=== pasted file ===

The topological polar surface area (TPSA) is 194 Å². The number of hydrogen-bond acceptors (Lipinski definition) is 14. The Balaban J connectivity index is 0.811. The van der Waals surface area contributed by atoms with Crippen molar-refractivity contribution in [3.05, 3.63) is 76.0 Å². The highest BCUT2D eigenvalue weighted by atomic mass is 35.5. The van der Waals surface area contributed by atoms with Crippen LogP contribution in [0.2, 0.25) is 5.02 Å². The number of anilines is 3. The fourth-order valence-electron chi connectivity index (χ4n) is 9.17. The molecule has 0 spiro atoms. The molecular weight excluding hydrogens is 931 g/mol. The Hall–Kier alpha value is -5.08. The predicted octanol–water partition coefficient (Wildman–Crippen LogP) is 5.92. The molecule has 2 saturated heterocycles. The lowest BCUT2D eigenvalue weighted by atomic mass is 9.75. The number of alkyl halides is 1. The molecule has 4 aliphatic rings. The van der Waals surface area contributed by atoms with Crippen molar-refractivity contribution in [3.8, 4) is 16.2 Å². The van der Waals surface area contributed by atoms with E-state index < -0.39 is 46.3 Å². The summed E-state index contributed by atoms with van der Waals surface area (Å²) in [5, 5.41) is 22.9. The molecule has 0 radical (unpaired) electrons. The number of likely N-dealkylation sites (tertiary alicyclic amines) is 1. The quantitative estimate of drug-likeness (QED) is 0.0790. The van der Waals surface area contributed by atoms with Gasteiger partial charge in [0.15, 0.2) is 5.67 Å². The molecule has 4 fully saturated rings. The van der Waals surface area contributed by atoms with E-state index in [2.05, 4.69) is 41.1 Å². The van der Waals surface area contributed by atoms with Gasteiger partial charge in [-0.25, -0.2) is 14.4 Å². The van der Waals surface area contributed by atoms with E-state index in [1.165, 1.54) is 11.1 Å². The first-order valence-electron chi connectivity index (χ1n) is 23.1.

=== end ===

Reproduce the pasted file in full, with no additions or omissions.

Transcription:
The topological polar surface area (TPSA) is 194 Å². The number of hydrogen-bond acceptors (Lipinski definition) is 14. The Balaban J connectivity index is 0.811. The van der Waals surface area contributed by atoms with Crippen molar-refractivity contribution in [3.05, 3.63) is 76.0 Å². The highest BCUT2D eigenvalue weighted by atomic mass is 35.5. The van der Waals surface area contributed by atoms with Crippen LogP contribution in [0.2, 0.25) is 5.02 Å². The number of anilines is 3. The fourth-order valence-electron chi connectivity index (χ4n) is 9.17. The molecule has 0 spiro atoms. The molecular weight excluding hydrogens is 931 g/mol. The Hall–Kier alpha value is -5.08. The predicted octanol–water partition coefficient (Wildman–Crippen LogP) is 5.92. The molecule has 2 saturated heterocycles. The lowest BCUT2D eigenvalue weighted by atomic mass is 9.75. The number of alkyl halides is 1. The molecule has 4 aliphatic rings. The van der Waals surface area contributed by atoms with Crippen molar-refractivity contribution in [3.8, 4) is 16.2 Å². The van der Waals surface area contributed by atoms with E-state index < -0.39 is 46.3 Å². The summed E-state index contributed by atoms with van der Waals surface area (Å²) in [5, 5.41) is 22.9. The molecule has 0 radical (unpaired) electrons. The number of likely N-dealkylation sites (tertiary alicyclic amines) is 1. The quantitative estimate of drug-likeness (QED) is 0.0790. The van der Waals surface area contributed by atoms with Gasteiger partial charge in [0.15, 0.2) is 5.67 Å². The molecule has 4 fully saturated rings. The van der Waals surface area contributed by atoms with E-state index in [2.05, 4.69) is 41.1 Å². The van der Waals surface area contributed by atoms with Gasteiger partial charge in [-0.25, -0.2) is 14.4 Å². The van der Waals surface area contributed by atoms with E-state index in [1.165, 1.54) is 11.1 Å². The first-order valence-electron chi connectivity index (χ1n) is 23.1.